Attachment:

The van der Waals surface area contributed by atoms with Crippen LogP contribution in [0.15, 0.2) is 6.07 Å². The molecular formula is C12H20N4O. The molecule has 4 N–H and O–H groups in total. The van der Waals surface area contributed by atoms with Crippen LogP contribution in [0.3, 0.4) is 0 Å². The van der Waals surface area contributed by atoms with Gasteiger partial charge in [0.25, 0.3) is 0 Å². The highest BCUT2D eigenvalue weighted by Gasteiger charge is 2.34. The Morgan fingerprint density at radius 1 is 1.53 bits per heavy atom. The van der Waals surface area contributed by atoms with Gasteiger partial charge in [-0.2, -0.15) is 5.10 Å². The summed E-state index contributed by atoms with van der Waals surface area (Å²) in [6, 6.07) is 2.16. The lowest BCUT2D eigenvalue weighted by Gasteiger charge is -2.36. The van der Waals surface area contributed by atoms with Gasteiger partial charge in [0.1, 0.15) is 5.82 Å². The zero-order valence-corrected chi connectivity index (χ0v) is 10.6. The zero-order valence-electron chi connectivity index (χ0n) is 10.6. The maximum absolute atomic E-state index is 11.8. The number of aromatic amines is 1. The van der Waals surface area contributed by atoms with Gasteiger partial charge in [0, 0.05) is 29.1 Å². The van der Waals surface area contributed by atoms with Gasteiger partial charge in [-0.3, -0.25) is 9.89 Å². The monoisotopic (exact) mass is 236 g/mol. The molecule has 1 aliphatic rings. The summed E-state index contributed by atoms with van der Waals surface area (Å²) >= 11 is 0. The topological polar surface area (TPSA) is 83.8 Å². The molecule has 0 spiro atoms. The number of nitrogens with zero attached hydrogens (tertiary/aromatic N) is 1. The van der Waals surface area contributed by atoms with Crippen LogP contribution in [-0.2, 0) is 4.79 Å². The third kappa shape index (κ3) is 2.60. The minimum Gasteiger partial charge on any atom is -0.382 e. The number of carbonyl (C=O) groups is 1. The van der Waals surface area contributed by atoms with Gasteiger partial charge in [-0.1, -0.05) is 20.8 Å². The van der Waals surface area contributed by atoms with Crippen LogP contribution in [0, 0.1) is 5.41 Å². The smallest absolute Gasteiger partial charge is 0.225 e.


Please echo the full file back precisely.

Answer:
The van der Waals surface area contributed by atoms with Crippen LogP contribution in [0.15, 0.2) is 6.07 Å². The molecular formula is C12H20N4O. The molecule has 4 N–H and O–H groups in total. The van der Waals surface area contributed by atoms with Crippen LogP contribution in [0.3, 0.4) is 0 Å². The van der Waals surface area contributed by atoms with Gasteiger partial charge in [0.25, 0.3) is 0 Å². The highest BCUT2D eigenvalue weighted by Gasteiger charge is 2.34. The Morgan fingerprint density at radius 1 is 1.53 bits per heavy atom. The van der Waals surface area contributed by atoms with Gasteiger partial charge in [-0.2, -0.15) is 5.10 Å². The summed E-state index contributed by atoms with van der Waals surface area (Å²) in [6, 6.07) is 2.16. The lowest BCUT2D eigenvalue weighted by Gasteiger charge is -2.36. The van der Waals surface area contributed by atoms with Gasteiger partial charge in [0.1, 0.15) is 5.82 Å². The zero-order valence-corrected chi connectivity index (χ0v) is 10.6. The zero-order valence-electron chi connectivity index (χ0n) is 10.6. The maximum absolute atomic E-state index is 11.8. The number of aromatic amines is 1. The van der Waals surface area contributed by atoms with Gasteiger partial charge in [0, 0.05) is 29.1 Å². The van der Waals surface area contributed by atoms with Gasteiger partial charge in [-0.3, -0.25) is 9.89 Å². The monoisotopic (exact) mass is 236 g/mol. The molecule has 1 aliphatic rings. The summed E-state index contributed by atoms with van der Waals surface area (Å²) >= 11 is 0. The topological polar surface area (TPSA) is 83.8 Å². The molecule has 0 spiro atoms. The number of nitrogens with zero attached hydrogens (tertiary/aromatic N) is 1. The van der Waals surface area contributed by atoms with Crippen LogP contribution in [-0.2, 0) is 4.79 Å². The third kappa shape index (κ3) is 2.60. The minimum Gasteiger partial charge on any atom is -0.382 e. The number of carbonyl (C=O) groups is 1. The van der Waals surface area contributed by atoms with Gasteiger partial charge in [-0.1, -0.05) is 20.8 Å². The van der Waals surface area contributed by atoms with Crippen LogP contribution in [0, 0.1) is 5.41 Å². The smallest absolute Gasteiger partial charge is 0.225 e.